Two books were the rage during my MBA days, both by the same duo of authors. The first was "Positioning - The Battle For Your Mind". This was a revolutionary book that introduced a number of new ideas, for instance, that the battle by competitors is not fought "out there" in the marketplace, but inside the prospective customer's head, and that placing second in a contest is as good as losing.
- A defender only needs to be 70% as strong as an attacker to thwart an attack.
McDonough's narration of his experiences as a young lieutenant during the Vietnam war affected me at several levels. At one level, this was a book on leadership, and the author's personal anecdotes of the times he had to pull himself together in spite of his fears challenged me to show courage and stand up to the many difficult situations I faced at around that time. At another level, I began to respect and admire the author for his moral position on many difficult situations that he faced during that messy conflict. But the main impact that the book had on me was in instilling in me the conviction that men in uniform must never be granted untrammelled power over a civilian populace, because atrocities are bound to occur.
Some men in combat will commit war crimes, just as some men in combat will fail to take care of themselves. They will experiment with drugs, steal property, abuse women. When this happens, it destroys the discipline of a unit, making it easier for others to follow suit. War is, at its very core, the absence of order; and the absence of order leads very quickly to the absence of morality, unless the leader can preserve each of them in its place. [...] He must allow no cutting of corners. A bottle of soda stolen from an old peasant woman leads gradually but directly to the rape of her daughter if the line is not drawn in the beginning. [...] The commander was the link to order and civility, and he had to be humane. At the same time, he had to be uncompromising to protect the lives of all. The job was not easy.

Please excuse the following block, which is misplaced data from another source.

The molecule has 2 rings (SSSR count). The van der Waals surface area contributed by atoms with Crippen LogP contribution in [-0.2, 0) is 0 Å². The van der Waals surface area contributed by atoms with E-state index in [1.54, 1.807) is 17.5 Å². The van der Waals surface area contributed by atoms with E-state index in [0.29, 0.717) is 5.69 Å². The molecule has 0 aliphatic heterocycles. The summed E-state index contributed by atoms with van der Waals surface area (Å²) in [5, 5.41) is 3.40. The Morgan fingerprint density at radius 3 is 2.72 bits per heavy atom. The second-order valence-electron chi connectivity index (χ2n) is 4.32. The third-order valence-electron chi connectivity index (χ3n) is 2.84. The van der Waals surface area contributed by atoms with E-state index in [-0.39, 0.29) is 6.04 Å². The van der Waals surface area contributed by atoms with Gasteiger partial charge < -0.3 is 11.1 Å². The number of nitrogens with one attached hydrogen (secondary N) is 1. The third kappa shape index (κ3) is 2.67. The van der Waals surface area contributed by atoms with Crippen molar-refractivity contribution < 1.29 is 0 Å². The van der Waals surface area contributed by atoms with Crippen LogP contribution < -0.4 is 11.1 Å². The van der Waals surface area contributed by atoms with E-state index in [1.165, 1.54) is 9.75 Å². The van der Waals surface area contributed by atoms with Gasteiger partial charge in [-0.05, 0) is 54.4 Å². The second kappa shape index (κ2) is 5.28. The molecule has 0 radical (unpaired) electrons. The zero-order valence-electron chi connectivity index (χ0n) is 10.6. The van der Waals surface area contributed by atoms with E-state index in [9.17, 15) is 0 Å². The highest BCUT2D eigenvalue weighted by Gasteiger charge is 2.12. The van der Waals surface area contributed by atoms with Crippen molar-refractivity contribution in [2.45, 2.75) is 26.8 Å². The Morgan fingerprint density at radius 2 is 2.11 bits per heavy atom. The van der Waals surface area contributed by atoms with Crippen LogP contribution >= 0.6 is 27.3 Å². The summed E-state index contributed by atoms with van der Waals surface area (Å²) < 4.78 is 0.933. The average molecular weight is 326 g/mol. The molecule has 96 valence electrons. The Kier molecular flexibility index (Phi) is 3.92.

In 1990, I enrolled for a one-year part-time diploma program in software technology (This was before I went back to school for my masters degree in Computer Science.) I had a couple of years of experience with the Ingres relational database, but lacked a knowledge of formal database theory. The diploma program taught me how to design database systems ("data modelling"), and I learnt a new skill - that of drawing Entity-Relationship Diagrams.
When I did enrol for my masters in 1992, my thesis was on "Designing for Performance in RDBMS-based Systems", and I proposed an extension to the Entity-Relationship Diagram to incorporate elements of access patterns and load. You can download my thesis from here.
Even today, after more than 27 years of experience in various IT functions, my love for Linux and Open Source, my many years of experience with Java, and the last decade of my career as an architect, I consider myself to be fundamentally a "data person".
If there is one book that has made me what I am professionally, that has to be "Fundamentals of Database Systems". Thank you, Ramez Elmasri and Shamkant Navathe.
Very rarely, a book comes along that makes one feel like a hero by association. Tracy Kidder's true story about the development of Data General's Eclipse MV/8000 minicomputer reads like a racy spy novel. Indeed, it has elements of espionage in it, as when Data General's Tom West (the main designer of the Eclipse) impersonates a Digital Equipment Corp (DEC) technician at a DEC customer site to sneak a peek at the insides of the early VAX minicomputer to estimate how much it must have cost to build.